In 2007, artist Takashi Murakami made the bold move of incorporating a boutique into his exhibit at the Museum of Contemporary Art in Los Angeles, “(c) Murakami”. It was the first time anyone had incorporated a boutique into a formal exhibit this way. The New York Times reported that “visitors were indeed snapping up the limited-edition leather goods, embellished with Mr. Murakami’s cartoon hands and Chibi Kinoko mushroom-shaped characters.”
Not everyone was thrilled by this move. The New York Times also reported one art critic as complaining, “it has turned the museum into a sort of upscale Macy’s.” However, most critics were not so upset as to take legal action. On the other hand, Clint Arthur, who actually purchased an item from the boutique-within-the-exhibit, sued Louis Vuitton in 2008.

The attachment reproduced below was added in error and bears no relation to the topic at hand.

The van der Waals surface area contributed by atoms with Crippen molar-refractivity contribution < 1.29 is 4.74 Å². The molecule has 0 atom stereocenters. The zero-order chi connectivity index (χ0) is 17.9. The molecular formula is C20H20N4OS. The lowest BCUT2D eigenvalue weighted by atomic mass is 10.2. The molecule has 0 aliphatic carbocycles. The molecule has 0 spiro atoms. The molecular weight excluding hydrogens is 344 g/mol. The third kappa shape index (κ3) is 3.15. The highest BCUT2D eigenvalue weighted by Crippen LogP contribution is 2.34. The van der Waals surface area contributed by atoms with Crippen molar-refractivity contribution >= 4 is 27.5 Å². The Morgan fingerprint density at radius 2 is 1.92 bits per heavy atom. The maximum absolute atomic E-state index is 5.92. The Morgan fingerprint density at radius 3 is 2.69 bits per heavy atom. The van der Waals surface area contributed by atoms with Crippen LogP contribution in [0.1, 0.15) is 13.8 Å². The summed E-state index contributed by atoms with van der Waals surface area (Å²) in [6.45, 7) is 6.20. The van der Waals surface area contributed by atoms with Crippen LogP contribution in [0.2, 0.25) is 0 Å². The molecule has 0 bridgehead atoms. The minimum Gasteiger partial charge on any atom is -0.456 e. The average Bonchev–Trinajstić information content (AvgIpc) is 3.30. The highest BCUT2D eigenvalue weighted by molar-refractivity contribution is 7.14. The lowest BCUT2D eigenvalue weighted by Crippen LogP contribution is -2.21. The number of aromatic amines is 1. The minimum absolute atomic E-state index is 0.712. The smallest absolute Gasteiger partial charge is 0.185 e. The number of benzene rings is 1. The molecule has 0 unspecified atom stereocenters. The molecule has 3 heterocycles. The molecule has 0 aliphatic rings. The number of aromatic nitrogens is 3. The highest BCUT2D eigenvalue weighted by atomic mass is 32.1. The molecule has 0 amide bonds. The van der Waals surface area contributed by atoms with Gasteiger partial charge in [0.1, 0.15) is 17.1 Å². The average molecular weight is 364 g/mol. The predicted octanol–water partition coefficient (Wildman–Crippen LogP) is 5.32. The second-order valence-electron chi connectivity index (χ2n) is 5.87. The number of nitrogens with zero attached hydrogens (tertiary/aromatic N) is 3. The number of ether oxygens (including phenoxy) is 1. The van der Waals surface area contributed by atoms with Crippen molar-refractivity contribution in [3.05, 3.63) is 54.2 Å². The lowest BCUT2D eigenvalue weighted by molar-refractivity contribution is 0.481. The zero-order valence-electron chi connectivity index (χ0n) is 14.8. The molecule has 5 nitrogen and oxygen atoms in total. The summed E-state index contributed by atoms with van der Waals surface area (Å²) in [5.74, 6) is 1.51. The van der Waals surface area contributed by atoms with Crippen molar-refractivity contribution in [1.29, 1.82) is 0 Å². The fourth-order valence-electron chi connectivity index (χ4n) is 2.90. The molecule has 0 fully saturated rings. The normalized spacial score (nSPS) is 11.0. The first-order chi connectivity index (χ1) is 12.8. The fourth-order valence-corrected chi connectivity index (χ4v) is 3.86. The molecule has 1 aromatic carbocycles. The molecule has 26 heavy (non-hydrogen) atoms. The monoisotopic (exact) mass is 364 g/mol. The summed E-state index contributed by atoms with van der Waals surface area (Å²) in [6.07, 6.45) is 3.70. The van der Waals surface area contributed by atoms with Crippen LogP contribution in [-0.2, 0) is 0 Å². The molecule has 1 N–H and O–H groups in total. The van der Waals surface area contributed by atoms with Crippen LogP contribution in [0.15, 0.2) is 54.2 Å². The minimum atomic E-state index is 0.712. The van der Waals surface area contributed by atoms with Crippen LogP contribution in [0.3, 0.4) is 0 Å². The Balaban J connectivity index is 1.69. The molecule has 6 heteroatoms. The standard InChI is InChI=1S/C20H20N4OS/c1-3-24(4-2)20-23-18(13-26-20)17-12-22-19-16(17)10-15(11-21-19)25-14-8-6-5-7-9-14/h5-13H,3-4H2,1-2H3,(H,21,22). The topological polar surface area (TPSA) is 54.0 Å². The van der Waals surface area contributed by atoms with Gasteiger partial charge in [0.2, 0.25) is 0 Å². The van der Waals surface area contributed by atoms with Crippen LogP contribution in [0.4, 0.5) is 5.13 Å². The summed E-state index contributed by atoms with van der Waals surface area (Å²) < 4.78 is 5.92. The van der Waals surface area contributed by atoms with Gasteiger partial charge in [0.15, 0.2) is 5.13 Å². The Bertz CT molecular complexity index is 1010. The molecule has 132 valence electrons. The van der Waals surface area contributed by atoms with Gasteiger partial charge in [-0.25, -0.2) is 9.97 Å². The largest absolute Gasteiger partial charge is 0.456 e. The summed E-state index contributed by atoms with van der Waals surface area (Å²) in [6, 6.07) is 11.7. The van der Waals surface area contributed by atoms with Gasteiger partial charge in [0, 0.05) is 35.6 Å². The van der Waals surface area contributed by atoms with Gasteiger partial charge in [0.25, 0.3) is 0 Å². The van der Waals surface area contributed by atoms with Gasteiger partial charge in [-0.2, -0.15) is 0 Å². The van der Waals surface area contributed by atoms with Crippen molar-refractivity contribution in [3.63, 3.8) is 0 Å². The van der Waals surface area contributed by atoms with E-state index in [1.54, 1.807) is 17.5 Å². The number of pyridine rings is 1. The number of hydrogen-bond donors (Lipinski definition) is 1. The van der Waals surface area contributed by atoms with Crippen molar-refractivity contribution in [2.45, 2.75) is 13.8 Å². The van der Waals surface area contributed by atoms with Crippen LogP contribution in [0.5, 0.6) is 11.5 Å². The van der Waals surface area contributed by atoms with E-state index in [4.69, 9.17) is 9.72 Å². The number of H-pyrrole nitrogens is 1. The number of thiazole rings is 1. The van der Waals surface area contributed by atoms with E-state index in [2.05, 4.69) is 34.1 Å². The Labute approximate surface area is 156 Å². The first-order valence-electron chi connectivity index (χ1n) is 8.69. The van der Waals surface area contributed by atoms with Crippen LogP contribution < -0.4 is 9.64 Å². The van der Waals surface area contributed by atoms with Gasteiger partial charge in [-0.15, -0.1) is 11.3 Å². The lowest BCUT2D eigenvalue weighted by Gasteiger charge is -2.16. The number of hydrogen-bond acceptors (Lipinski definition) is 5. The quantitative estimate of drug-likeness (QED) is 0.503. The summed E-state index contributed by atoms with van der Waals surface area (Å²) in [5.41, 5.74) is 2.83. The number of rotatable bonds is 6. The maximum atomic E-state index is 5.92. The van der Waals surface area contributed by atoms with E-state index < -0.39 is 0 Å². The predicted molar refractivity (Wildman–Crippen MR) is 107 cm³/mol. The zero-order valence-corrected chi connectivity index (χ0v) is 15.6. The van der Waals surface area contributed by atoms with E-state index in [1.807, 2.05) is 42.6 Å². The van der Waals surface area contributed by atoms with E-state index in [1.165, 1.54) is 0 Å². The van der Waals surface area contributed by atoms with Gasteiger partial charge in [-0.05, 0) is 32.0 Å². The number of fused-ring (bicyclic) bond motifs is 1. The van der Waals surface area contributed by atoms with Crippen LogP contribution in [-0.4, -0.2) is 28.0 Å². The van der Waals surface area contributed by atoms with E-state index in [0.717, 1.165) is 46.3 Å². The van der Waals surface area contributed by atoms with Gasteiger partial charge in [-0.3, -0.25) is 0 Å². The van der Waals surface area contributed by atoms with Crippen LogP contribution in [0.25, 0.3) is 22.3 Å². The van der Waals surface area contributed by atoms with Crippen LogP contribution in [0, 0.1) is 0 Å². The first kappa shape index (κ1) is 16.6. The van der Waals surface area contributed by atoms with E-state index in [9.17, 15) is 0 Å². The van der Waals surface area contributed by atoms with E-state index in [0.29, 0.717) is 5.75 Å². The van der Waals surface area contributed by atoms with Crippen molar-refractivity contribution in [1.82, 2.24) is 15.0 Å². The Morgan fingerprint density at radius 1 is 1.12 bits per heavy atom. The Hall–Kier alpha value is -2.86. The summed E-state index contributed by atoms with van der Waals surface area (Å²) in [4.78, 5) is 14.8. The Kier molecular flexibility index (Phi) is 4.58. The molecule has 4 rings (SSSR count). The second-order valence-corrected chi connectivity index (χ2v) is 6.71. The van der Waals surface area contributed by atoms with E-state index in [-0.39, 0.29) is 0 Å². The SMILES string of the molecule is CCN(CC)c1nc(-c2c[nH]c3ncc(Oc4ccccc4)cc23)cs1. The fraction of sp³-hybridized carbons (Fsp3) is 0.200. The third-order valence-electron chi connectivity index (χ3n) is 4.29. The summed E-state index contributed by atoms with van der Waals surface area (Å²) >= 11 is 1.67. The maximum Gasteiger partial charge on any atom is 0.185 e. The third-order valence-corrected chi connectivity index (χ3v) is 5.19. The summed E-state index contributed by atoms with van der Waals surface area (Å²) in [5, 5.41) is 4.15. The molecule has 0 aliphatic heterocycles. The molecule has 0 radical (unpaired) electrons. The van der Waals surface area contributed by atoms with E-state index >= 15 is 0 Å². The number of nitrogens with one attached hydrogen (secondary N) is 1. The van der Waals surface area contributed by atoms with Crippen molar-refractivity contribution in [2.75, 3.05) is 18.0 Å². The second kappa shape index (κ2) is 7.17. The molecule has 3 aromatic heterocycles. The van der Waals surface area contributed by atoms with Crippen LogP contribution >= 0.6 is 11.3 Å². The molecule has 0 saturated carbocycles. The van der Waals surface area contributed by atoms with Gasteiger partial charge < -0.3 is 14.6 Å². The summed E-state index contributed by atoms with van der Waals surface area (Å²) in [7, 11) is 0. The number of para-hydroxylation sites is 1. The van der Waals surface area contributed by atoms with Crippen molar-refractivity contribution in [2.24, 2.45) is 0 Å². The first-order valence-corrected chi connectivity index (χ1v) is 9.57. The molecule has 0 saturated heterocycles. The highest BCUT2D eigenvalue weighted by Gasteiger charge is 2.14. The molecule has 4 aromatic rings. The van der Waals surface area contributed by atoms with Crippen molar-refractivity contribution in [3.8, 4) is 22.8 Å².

The items sold in the boutique were supposedly limited edition, and Arthur paid $6,000 and $10,000 for two. However, these were “not created just for the exhibition, as advertised, but made of mass-produced canvas used for handbags.” He alleged that Louis Vuitton fraudulently concealed the true nature of these goods.
The U.S. District Court dismissed the claims for fraud on the ground that Arthur could have learned the truth had he actually asked, and the case reached settlement on March 3rd.
However, the LA Times reports that the settlement leaves open the question of whether Louis Vuitton is in violation of the Fine Prints Act. If so, the California attorney general, L.A.’s city attorney or the county district attorney could take further action against Louis Vuitton. This state law provides a very interesting twist by specifying disclosure requirements for the sale of prints. (Speaking of transparency in the art market …)
For now, perhaps it should be said that just because a designer handbag is in a museum does not mean that it is fine art.
Read the article at the Los Angeles Times.